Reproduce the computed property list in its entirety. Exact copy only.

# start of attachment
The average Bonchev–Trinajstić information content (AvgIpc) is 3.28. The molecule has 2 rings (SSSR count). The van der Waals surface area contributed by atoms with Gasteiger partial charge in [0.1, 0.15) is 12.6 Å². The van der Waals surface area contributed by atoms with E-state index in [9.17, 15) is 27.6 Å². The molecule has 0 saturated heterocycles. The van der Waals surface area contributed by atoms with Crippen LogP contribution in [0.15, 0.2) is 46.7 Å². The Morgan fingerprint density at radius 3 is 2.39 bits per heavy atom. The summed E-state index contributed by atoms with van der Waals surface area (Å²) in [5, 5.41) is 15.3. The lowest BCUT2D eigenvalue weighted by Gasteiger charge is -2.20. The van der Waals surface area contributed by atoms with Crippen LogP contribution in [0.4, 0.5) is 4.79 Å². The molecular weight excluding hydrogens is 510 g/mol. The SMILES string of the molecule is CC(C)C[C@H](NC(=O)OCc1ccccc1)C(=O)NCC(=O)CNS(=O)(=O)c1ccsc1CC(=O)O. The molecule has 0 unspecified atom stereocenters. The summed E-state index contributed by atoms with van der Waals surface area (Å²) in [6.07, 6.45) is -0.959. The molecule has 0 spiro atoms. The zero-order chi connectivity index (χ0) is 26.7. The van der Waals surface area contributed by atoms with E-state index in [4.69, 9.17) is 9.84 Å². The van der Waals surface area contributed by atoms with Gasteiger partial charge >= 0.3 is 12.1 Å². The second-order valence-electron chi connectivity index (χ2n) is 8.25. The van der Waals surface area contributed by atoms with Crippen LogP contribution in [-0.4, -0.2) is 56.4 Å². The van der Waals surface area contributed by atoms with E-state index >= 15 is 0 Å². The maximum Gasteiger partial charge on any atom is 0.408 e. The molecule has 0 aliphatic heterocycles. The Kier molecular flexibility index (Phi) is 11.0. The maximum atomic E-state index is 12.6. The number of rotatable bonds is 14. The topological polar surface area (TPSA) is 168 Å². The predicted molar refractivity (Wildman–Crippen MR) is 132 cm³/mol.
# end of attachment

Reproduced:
The average Bonchev–Trinajstić information content (AvgIpc) is 3.28. The molecule has 2 rings (SSSR count). The van der Waals surface area contributed by atoms with Gasteiger partial charge in [0.1, 0.15) is 12.6 Å². The van der Waals surface area contributed by atoms with E-state index in [9.17, 15) is 27.6 Å². The molecule has 0 saturated heterocycles. The van der Waals surface area contributed by atoms with Crippen LogP contribution in [0.15, 0.2) is 46.7 Å². The Morgan fingerprint density at radius 3 is 2.39 bits per heavy atom. The summed E-state index contributed by atoms with van der Waals surface area (Å²) in [5, 5.41) is 15.3. The lowest BCUT2D eigenvalue weighted by Gasteiger charge is -2.20. The van der Waals surface area contributed by atoms with Crippen LogP contribution in [0.4, 0.5) is 4.79 Å². The molecular weight excluding hydrogens is 510 g/mol. The SMILES string of the molecule is CC(C)C[C@H](NC(=O)OCc1ccccc1)C(=O)NCC(=O)CNS(=O)(=O)c1ccsc1CC(=O)O. The molecule has 0 unspecified atom stereocenters. The summed E-state index contributed by atoms with van der Waals surface area (Å²) in [6.07, 6.45) is -0.959. The molecule has 0 spiro atoms. The zero-order chi connectivity index (χ0) is 26.7. The van der Waals surface area contributed by atoms with E-state index in [4.69, 9.17) is 9.84 Å². The van der Waals surface area contributed by atoms with Gasteiger partial charge >= 0.3 is 12.1 Å². The second-order valence-electron chi connectivity index (χ2n) is 8.25. The van der Waals surface area contributed by atoms with Crippen LogP contribution in [-0.4, -0.2) is 56.4 Å². The van der Waals surface area contributed by atoms with E-state index >= 15 is 0 Å². The maximum Gasteiger partial charge on any atom is 0.408 e. The molecule has 0 aliphatic heterocycles. The Kier molecular flexibility index (Phi) is 11.0. The maximum atomic E-state index is 12.6. The number of rotatable bonds is 14. The topological polar surface area (TPSA) is 168 Å². The predicted molar refractivity (Wildman–Crippen MR) is 132 cm³/mol.